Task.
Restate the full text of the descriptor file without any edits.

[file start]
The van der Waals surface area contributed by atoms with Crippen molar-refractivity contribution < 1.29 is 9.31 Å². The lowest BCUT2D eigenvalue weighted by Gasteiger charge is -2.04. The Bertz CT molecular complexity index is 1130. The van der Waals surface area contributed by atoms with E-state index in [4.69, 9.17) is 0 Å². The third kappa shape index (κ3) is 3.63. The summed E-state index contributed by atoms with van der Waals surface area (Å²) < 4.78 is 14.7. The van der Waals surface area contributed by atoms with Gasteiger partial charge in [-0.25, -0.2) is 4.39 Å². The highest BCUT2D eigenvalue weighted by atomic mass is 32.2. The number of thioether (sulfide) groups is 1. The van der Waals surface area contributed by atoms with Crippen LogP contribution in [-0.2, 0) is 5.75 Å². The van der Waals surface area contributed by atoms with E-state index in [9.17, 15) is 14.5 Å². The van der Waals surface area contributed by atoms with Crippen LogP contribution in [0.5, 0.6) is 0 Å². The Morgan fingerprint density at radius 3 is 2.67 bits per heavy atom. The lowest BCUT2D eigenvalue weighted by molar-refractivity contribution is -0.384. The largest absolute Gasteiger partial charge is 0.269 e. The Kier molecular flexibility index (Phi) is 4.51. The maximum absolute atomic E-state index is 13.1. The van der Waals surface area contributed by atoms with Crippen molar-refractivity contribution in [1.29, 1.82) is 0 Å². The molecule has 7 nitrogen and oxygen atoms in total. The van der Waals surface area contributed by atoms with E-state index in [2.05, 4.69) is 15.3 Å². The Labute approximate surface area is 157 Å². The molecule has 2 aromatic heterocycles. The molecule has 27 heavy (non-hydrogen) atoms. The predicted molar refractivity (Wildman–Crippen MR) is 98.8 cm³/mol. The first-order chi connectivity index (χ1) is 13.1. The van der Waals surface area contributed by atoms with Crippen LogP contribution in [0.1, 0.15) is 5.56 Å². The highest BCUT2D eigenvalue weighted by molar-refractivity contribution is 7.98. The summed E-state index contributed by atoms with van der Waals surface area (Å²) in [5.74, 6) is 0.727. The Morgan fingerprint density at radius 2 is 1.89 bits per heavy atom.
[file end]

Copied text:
The van der Waals surface area contributed by atoms with Crippen molar-refractivity contribution < 1.29 is 9.31 Å². The lowest BCUT2D eigenvalue weighted by Gasteiger charge is -2.04. The Bertz CT molecular complexity index is 1130. The van der Waals surface area contributed by atoms with E-state index in [4.69, 9.17) is 0 Å². The third kappa shape index (κ3) is 3.63. The summed E-state index contributed by atoms with van der Waals surface area (Å²) < 4.78 is 14.7. The van der Waals surface area contributed by atoms with Gasteiger partial charge in [-0.25, -0.2) is 4.39 Å². The highest BCUT2D eigenvalue weighted by atomic mass is 32.2. The number of thioether (sulfide) groups is 1. The van der Waals surface area contributed by atoms with Crippen LogP contribution in [-0.2, 0) is 5.75 Å². The van der Waals surface area contributed by atoms with E-state index in [9.17, 15) is 14.5 Å². The van der Waals surface area contributed by atoms with Crippen LogP contribution in [0.5, 0.6) is 0 Å². The Morgan fingerprint density at radius 3 is 2.67 bits per heavy atom. The lowest BCUT2D eigenvalue weighted by molar-refractivity contribution is -0.384. The largest absolute Gasteiger partial charge is 0.269 e. The Kier molecular flexibility index (Phi) is 4.51. The maximum absolute atomic E-state index is 13.1. The van der Waals surface area contributed by atoms with Crippen molar-refractivity contribution in [1.29, 1.82) is 0 Å². The molecule has 7 nitrogen and oxygen atoms in total. The van der Waals surface area contributed by atoms with E-state index in [2.05, 4.69) is 15.3 Å². The Labute approximate surface area is 157 Å². The molecule has 2 aromatic heterocycles. The molecule has 27 heavy (non-hydrogen) atoms. The predicted molar refractivity (Wildman–Crippen MR) is 98.8 cm³/mol. The first-order chi connectivity index (χ1) is 13.1. The van der Waals surface area contributed by atoms with Crippen LogP contribution in [0.1, 0.15) is 5.56 Å². The highest BCUT2D eigenvalue weighted by molar-refractivity contribution is 7.98. The summed E-state index contributed by atoms with van der Waals surface area (Å²) in [5.74, 6) is 0.727. The Morgan fingerprint density at radius 2 is 1.89 bits per heavy atom.